Wales moves to alert level 1. Up to 6 people can meet indoors. Organised indoor events can take place for up to 1,000 people seated or 200 standing. There are no limits on the numbers of people who can gather outdoors. Up to 30 children from organisations can go to residential centres over the summer holidays. Read more about alert level 1 on GOV.WALES.
Roadmap steps in England
England has moved to Step 4
The UK government is keeping in place key protections at step 4 from 19 July:
testing when you have symptoms and targeted asymptomatic testing in education, high risk workplaces and to help people manage their personal risk.
isolating when positive or when contacted by NHS Test and Trace.
border quarantine: for all arriving from red list countries and for those people not fully vaccinated arriving from amber list countries.
cautious guidance for individuals, businesses and the vulnerable whilst prevalence is high including:
whilst the UK government is no longer instructing people to work from home if they can, they would expect and recommend a gradual return over the summer
UK government expects and recommends that people wear face coverings in crowded areas such as public transport;
being outside or letting fresh air in
minimising the number, proximity and duration of social contacts.
encouraging and supporting businesses and large events to use the NHS Covid Pass in high risk settings. The UK government will work with organisations where people are likely to be in close proximity to others outside their household to encourage the use of this. If sufficient measures are not taken to limit infection, the government will consider mandating certification in certain venues at a later date.
Most legal restrictions to control COVID-19 have been lifted at step 4. This means that:
You do not need to stay 2 metres apart from people you do not live with. There are also no limits on the number of people you can meet.
However, in order to minimise risk at a time of high prevalence, you should limit the close contact you have with those you do not usually live with, and increase close contact gradually. This includes minimising the number, proximity and duration of social contacts.
You should meet outdoors where possible and let fresh air into homes or other enclosed spaces.
The Government is no longer instructing people to work from home if they can. However, the Government expects and recommends a gradual return over the summer.
The requirement to wear face coverings in law has been lifted. However, the Government expects and recommends that people wear face coverings in crowded areas such as public transport.
There are no longer limits on the number of people who can attend weddings, civil partnerships, funerals and other life events (including receptions and celebrations). There is no requirement for table service at life events, or restrictions on singing or dancing. You should follow guidance for weddings and funerals to reduce risk and protect yourself and others.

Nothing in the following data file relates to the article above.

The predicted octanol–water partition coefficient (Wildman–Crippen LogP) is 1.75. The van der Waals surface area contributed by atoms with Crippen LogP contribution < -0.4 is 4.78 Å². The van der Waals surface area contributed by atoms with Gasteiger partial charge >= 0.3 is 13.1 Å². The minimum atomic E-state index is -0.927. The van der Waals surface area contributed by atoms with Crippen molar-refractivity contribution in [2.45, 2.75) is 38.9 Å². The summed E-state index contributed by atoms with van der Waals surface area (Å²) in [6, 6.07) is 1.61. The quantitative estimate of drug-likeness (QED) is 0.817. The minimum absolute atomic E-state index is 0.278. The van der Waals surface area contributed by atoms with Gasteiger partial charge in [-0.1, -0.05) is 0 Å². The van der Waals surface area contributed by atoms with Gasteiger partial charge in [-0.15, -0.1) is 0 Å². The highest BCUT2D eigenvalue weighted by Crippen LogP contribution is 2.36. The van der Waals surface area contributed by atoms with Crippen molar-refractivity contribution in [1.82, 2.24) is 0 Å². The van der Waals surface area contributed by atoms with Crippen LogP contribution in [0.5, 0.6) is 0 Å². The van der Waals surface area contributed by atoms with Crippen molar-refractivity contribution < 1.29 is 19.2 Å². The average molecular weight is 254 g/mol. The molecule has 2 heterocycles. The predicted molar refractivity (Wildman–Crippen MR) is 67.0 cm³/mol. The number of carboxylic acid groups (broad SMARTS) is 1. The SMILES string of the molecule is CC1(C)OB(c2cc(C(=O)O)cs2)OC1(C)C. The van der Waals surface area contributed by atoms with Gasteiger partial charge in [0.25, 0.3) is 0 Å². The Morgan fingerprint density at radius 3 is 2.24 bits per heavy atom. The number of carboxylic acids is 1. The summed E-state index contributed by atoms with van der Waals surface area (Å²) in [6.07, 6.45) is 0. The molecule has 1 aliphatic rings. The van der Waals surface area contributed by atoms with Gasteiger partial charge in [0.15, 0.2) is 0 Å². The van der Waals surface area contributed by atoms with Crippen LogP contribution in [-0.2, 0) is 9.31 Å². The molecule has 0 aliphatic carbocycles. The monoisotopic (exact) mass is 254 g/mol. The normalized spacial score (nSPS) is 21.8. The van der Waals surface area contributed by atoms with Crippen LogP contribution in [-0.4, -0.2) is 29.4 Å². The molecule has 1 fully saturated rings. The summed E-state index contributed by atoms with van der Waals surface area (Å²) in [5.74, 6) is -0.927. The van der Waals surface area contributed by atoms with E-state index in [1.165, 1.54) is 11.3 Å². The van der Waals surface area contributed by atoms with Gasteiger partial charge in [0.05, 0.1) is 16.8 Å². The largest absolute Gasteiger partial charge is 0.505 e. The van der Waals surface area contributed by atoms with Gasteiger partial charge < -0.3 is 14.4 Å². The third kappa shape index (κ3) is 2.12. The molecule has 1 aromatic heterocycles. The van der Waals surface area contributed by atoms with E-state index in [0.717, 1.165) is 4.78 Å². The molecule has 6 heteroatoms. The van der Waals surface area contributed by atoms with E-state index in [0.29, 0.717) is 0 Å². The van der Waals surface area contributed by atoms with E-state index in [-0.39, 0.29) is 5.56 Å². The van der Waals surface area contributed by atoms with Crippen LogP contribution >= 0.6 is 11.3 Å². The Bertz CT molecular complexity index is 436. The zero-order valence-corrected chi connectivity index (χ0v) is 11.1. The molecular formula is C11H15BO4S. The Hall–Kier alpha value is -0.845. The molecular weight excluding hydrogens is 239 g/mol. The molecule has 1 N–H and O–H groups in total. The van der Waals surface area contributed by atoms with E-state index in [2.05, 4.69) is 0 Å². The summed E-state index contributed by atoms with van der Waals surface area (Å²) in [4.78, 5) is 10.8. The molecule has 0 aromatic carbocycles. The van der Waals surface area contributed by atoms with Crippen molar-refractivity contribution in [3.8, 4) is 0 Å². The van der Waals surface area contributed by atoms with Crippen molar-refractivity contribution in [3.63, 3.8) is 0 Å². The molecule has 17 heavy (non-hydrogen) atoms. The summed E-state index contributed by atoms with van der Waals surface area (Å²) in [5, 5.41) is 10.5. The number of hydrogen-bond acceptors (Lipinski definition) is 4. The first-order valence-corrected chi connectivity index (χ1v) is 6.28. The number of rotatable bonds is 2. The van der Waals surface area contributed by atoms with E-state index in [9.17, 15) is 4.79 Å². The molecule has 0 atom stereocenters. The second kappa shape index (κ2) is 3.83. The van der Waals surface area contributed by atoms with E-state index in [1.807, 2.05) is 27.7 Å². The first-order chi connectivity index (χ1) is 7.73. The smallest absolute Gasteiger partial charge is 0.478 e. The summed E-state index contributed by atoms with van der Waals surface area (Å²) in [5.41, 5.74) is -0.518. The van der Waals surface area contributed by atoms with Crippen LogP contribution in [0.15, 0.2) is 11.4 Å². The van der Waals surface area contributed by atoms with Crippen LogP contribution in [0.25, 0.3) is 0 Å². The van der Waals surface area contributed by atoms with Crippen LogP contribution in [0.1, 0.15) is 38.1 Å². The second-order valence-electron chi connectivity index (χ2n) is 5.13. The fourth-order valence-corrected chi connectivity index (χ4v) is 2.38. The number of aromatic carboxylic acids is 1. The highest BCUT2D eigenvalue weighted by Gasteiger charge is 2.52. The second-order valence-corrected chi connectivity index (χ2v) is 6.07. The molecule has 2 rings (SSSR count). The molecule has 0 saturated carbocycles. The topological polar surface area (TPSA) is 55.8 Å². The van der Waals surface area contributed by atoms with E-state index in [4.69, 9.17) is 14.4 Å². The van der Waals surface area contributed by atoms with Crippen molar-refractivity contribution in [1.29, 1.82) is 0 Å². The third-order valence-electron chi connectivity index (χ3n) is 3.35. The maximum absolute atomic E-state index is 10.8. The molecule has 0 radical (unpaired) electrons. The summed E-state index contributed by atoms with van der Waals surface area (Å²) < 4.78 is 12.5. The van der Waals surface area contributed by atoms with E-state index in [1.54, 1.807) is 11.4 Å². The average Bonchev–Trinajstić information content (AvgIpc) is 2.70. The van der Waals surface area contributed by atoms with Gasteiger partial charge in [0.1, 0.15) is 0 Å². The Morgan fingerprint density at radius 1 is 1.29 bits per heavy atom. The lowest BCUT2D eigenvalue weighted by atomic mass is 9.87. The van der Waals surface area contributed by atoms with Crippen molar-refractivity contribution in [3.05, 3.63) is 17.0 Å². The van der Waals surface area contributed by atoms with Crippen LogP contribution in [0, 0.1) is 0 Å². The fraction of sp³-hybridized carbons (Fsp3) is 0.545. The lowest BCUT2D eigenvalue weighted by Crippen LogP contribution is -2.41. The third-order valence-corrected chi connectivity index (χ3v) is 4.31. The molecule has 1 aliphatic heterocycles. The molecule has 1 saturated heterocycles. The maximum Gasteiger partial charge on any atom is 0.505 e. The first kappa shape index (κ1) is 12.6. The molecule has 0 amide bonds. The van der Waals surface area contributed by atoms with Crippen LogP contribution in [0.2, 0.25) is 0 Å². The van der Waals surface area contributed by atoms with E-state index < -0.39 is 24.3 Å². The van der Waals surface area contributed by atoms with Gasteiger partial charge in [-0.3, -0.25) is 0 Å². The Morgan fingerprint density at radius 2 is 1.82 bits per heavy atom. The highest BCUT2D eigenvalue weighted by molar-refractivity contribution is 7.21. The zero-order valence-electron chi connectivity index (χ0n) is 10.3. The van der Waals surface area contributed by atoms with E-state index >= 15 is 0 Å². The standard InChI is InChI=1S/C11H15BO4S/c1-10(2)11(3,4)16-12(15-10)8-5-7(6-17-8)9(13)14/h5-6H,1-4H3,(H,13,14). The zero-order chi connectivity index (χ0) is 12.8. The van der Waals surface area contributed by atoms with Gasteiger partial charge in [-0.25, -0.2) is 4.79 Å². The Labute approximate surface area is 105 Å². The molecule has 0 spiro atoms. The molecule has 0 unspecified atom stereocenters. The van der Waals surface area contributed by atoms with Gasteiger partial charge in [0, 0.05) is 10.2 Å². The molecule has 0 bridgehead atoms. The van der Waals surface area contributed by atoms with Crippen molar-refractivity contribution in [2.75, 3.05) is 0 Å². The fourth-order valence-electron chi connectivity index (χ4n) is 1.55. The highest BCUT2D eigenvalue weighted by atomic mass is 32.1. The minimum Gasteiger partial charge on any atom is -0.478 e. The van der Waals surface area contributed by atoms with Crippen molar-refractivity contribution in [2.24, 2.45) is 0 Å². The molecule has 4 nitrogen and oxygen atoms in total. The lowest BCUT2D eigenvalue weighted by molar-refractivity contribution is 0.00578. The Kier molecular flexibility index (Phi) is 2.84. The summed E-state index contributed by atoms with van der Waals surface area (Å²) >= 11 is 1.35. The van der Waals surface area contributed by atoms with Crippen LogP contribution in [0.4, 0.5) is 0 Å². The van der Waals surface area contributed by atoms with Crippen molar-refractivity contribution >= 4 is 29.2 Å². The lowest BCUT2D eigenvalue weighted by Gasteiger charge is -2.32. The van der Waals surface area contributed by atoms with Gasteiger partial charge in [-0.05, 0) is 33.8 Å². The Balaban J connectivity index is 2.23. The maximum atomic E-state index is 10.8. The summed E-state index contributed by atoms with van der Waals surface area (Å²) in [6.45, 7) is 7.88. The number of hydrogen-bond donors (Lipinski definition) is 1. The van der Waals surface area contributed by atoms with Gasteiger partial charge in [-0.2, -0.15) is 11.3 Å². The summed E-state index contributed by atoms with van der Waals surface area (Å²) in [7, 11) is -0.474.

There are no longer restrictions on group sizes for attending communal worship. COVID-19 has not gone away, so it’s important to remember the actions you can take to keep yourself and others safe. Everybody needs to continue to act carefully and remain cautious.
The government has updated the guidance for businesses on working safely during Coronavirus.These guides cover a range of different types of work. You may need to use more than one of these guides as you think through what you need to do to keep people safe.
Guidance for people working in, visiting or delivering to other people’s homes can now be found in the relevant guides below.
Advice for visa customers who need to apply for a passport
Advice for visa customers and applicants in the UK, visa customers outside of the UK and British nationals overseas who need to apply for a passport and who are affected by travel restrictions associated with Coronavirus.
The Skills Toolkit
The Skills Toolkit is a free online learning platform to boost workplace skills during the Coronavirus outbreak and beyond.
Transport and travel
Travel abroad: step by step
Click here to check what you need to do to travel internationally.
As services get busier, it is more important than ever that the public follows Safer Travel guidance so they and others can travel safely.
People are being asked to minimise their travel. If they need to travel, they should follow the UK government’s guidance on how to travel safely:
No matter how you travel, you should plan ahead, and avoid busy times and routes where possible.
Walk or cycle where possible.
If using public transport, you should regularly sanitise your hands, wear a face covering unless you are exempt, and keep your distance where possible.
It is a legal requirement that, unless exempt, you must wear a face covering on public transport and inside transport hubs, e.g. train stations. You could be fined £200 minimum if you do not comply.
If travelling by car, you should avoid sharing a car with anyone outside of your household or support bubble. If this isn’t possible, you should open the windows, wear a face covering unless exempt, and leave seats free to social distance.
‘Bounce back’ plan for agriculture, food and drink industry launched
A ‘bounce back’ plan of trade measures for the agriculture, food and drink industry was announced on 22 June to help support businesses that have been impacted by Coronavirus.
Trade Credit Insurance backed by £10 billion guarantee
The measures will support thousands of businesses by protecting against customer defaults or payment delays